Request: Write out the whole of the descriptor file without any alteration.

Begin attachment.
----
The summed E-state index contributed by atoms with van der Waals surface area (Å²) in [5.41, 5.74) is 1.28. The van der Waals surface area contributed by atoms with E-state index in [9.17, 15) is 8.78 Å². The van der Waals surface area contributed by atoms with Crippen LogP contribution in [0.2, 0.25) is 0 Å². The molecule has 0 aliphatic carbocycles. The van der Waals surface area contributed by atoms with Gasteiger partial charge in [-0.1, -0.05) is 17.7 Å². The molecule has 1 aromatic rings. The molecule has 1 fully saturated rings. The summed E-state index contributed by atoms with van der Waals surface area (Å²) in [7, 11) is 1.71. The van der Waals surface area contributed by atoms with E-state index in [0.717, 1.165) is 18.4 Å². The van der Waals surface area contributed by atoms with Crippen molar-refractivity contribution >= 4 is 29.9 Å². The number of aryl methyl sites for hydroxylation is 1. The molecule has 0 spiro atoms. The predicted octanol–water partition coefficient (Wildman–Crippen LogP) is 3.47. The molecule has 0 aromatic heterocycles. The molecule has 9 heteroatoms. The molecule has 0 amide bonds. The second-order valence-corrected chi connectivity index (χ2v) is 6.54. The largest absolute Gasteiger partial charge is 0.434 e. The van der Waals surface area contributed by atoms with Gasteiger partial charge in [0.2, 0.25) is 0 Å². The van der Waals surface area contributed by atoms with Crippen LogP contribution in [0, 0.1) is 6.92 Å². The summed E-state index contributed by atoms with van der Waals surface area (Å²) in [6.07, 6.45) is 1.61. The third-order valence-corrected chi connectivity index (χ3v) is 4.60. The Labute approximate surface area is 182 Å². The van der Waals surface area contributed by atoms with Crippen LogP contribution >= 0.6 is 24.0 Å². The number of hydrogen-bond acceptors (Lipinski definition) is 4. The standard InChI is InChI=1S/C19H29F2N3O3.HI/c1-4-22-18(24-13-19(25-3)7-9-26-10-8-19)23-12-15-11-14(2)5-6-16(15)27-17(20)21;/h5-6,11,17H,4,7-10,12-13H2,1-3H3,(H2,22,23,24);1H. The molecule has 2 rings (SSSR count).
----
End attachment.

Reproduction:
The summed E-state index contributed by atoms with van der Waals surface area (Å²) in [5.41, 5.74) is 1.28. The van der Waals surface area contributed by atoms with E-state index in [9.17, 15) is 8.78 Å². The van der Waals surface area contributed by atoms with Crippen LogP contribution in [0.2, 0.25) is 0 Å². The molecule has 0 aliphatic carbocycles. The van der Waals surface area contributed by atoms with Gasteiger partial charge in [-0.1, -0.05) is 17.7 Å². The molecule has 1 aromatic rings. The molecule has 1 fully saturated rings. The summed E-state index contributed by atoms with van der Waals surface area (Å²) in [7, 11) is 1.71. The van der Waals surface area contributed by atoms with E-state index in [0.717, 1.165) is 18.4 Å². The van der Waals surface area contributed by atoms with Crippen molar-refractivity contribution >= 4 is 29.9 Å². The number of aryl methyl sites for hydroxylation is 1. The molecule has 0 spiro atoms. The predicted octanol–water partition coefficient (Wildman–Crippen LogP) is 3.47. The molecule has 0 aromatic heterocycles. The molecule has 9 heteroatoms. The molecule has 0 amide bonds. The second-order valence-corrected chi connectivity index (χ2v) is 6.54. The largest absolute Gasteiger partial charge is 0.434 e. The van der Waals surface area contributed by atoms with Gasteiger partial charge in [0.2, 0.25) is 0 Å². The van der Waals surface area contributed by atoms with Crippen LogP contribution in [0, 0.1) is 6.92 Å². The summed E-state index contributed by atoms with van der Waals surface area (Å²) in [6.07, 6.45) is 1.61. The third-order valence-corrected chi connectivity index (χ3v) is 4.60. The Labute approximate surface area is 182 Å². The van der Waals surface area contributed by atoms with Crippen LogP contribution >= 0.6 is 24.0 Å². The number of hydrogen-bond acceptors (Lipinski definition) is 4. The standard InChI is InChI=1S/C19H29F2N3O3.HI/c1-4-22-18(24-13-19(25-3)7-9-26-10-8-19)23-12-15-11-14(2)5-6-16(15)27-17(20)21;/h5-6,11,17H,4,7-10,12-13H2,1-3H3,(H2,22,23,24);1H. The molecule has 2 rings (SSSR count).